Send to

Choose Destination
J Neurobiol. 1992 Apr;23(3):205-16.

A positive correlation between permissiveness of mesoderm to neural crest migration and early DRG growth.

Author information

Department of Anatomy and Embryology, Hebrew University of Jerusalem-Hadassah Medical School, Israel.


The microenvironment created by grafting rostral somitic halves in place of normal somites leads to the formation of nonsegmented peripheral ganglia (Kalcheim and Teillet, 1989; Goldstein and Kalcheim, 1991) and is mitogenic for neural crest (NC) cells that become dorsal root ganglia (DRG) (Goldstein et al., 1990). We have now extended these studies by using three surgical manipulations to determine how additional mesodermal tissues affected DRG growth in chick embryos. The following experimental manipulations were performed: (1) unilateral deletion of epithelial somites, similar deletions followed by replacing the somites with (2) a three-dimensional collagen matrix, or (3) fragments of quail lateral plate mesoderm. When somites were absent or replaced by collagen matrix, ganglia were unsegmented, and their volumes were decreased by 21% and 12%, respectively, compared to contralateral intact DRG. In contrast, when lateral plate mesoderm was transplanted in place of somitic mesoderm, NC cells migrated into the grafted mesoderm and formed unsegmented DRG whose volumes were increased by 62.6% compared to the contralateral ganglia. These results suggest that although DRG precursors do not require sclerotome to begin migration and condensation processes, DRG size is modulated by the properties of the mesoderm. Permissiveness to migration is positively correlated with an increase in DRG volume. This volume increase observed in grafts of lateral plate mesoderm is likely to result from enhanced proliferation of neural crest progenitors, previously demonstrated for DRG cells in rostral somitic grafts.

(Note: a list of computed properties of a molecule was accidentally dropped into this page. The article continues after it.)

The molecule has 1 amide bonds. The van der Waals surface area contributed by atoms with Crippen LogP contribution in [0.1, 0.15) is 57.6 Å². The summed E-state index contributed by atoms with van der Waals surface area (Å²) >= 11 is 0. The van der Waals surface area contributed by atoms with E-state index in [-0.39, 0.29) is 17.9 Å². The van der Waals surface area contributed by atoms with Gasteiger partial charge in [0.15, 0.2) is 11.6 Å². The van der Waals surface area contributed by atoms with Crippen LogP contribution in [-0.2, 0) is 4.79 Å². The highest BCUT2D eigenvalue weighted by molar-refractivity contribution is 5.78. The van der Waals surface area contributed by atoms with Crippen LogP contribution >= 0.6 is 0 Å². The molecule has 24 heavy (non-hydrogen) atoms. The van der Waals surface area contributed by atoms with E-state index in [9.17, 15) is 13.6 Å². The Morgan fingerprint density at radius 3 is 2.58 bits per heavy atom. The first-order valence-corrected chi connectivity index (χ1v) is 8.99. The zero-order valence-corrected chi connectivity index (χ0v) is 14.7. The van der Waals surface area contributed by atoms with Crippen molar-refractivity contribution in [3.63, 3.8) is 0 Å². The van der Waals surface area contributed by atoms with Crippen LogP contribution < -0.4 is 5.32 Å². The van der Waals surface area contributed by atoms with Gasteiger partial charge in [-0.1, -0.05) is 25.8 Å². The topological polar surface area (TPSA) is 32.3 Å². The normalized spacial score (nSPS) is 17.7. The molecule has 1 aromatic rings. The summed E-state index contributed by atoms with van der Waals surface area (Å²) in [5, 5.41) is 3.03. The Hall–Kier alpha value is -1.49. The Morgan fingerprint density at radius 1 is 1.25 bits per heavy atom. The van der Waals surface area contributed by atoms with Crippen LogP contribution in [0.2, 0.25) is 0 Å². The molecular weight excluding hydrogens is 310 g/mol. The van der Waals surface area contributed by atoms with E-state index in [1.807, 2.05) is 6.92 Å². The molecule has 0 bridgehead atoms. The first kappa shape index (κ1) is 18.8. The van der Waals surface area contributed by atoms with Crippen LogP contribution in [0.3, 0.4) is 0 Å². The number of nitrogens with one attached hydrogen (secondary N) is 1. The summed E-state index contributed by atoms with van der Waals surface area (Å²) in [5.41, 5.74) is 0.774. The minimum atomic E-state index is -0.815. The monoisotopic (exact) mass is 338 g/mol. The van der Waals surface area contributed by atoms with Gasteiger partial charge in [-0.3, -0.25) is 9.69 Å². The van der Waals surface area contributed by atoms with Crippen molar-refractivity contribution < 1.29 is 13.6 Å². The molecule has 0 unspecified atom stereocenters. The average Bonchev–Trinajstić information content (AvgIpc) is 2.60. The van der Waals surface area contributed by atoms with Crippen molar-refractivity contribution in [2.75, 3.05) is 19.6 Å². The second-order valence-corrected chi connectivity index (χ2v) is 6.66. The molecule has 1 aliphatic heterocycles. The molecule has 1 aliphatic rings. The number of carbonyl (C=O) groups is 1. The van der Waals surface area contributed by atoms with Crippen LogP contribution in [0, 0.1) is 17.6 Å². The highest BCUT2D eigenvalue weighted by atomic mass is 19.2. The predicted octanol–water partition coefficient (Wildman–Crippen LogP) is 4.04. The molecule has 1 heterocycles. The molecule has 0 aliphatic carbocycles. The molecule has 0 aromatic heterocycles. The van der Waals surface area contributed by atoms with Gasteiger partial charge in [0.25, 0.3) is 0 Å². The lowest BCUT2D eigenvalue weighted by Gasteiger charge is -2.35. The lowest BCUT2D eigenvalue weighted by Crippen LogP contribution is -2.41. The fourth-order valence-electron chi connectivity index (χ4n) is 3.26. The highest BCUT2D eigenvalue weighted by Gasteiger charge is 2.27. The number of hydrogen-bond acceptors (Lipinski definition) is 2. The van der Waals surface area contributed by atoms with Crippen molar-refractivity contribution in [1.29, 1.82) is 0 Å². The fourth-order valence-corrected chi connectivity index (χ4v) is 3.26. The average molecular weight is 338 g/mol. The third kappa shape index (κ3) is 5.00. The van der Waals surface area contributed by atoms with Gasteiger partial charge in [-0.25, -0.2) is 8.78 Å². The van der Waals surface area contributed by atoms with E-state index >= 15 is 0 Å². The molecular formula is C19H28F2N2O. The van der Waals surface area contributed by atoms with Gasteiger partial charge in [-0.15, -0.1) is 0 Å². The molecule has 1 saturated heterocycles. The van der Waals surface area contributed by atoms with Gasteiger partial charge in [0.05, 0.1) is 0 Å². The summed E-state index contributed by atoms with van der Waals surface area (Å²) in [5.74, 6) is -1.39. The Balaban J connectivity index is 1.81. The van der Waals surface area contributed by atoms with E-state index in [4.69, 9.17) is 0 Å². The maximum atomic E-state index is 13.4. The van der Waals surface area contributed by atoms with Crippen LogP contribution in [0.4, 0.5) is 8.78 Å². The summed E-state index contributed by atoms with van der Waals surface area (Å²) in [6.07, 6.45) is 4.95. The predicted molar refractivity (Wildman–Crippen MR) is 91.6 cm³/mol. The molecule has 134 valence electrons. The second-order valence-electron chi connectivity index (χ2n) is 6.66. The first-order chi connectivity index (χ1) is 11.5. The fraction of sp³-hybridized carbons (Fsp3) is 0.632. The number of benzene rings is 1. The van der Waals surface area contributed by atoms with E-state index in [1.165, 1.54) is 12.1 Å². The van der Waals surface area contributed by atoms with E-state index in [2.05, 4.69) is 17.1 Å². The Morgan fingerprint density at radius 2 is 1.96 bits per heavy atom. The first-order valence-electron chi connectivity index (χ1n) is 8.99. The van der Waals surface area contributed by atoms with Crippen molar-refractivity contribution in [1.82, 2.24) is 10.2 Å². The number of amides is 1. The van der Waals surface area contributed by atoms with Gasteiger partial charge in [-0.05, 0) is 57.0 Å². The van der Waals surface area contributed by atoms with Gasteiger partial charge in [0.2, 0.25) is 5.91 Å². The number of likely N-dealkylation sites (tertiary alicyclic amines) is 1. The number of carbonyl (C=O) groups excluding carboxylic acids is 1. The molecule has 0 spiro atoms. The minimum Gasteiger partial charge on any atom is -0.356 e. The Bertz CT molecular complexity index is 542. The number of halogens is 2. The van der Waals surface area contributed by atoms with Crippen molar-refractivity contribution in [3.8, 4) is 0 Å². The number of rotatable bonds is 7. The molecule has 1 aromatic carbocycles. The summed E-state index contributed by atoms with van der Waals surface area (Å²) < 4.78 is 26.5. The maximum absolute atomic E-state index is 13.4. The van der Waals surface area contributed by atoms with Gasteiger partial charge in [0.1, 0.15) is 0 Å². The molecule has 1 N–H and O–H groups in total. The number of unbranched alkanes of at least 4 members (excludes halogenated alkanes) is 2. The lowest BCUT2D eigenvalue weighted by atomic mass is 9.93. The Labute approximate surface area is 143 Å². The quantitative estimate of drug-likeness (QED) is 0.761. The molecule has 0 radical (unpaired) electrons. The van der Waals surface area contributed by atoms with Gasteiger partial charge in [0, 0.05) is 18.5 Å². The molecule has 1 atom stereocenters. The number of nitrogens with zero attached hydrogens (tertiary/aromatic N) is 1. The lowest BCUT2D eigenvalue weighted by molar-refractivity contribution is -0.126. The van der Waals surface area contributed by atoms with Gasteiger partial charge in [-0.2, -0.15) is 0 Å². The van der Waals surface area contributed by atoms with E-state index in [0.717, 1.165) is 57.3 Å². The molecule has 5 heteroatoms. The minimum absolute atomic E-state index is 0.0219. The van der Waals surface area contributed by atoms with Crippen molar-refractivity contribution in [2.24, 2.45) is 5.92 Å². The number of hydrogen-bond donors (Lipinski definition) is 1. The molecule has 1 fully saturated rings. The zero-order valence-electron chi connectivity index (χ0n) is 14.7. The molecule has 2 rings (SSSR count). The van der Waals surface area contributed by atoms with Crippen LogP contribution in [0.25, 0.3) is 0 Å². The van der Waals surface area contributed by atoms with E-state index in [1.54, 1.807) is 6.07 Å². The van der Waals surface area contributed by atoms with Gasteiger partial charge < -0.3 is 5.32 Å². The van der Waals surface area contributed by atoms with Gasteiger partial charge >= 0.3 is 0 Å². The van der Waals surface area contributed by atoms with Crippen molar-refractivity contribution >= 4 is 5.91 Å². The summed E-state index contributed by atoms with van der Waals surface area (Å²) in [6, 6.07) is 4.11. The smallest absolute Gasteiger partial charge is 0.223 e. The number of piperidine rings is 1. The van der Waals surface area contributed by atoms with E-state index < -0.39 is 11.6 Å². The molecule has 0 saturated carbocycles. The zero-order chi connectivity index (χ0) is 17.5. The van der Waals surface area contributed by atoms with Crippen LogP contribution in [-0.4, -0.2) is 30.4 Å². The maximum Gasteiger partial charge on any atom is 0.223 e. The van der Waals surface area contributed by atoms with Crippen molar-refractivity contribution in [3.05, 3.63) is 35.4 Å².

[Indexed for MEDLINE]

Supplemental Content

Loading ...
Support Center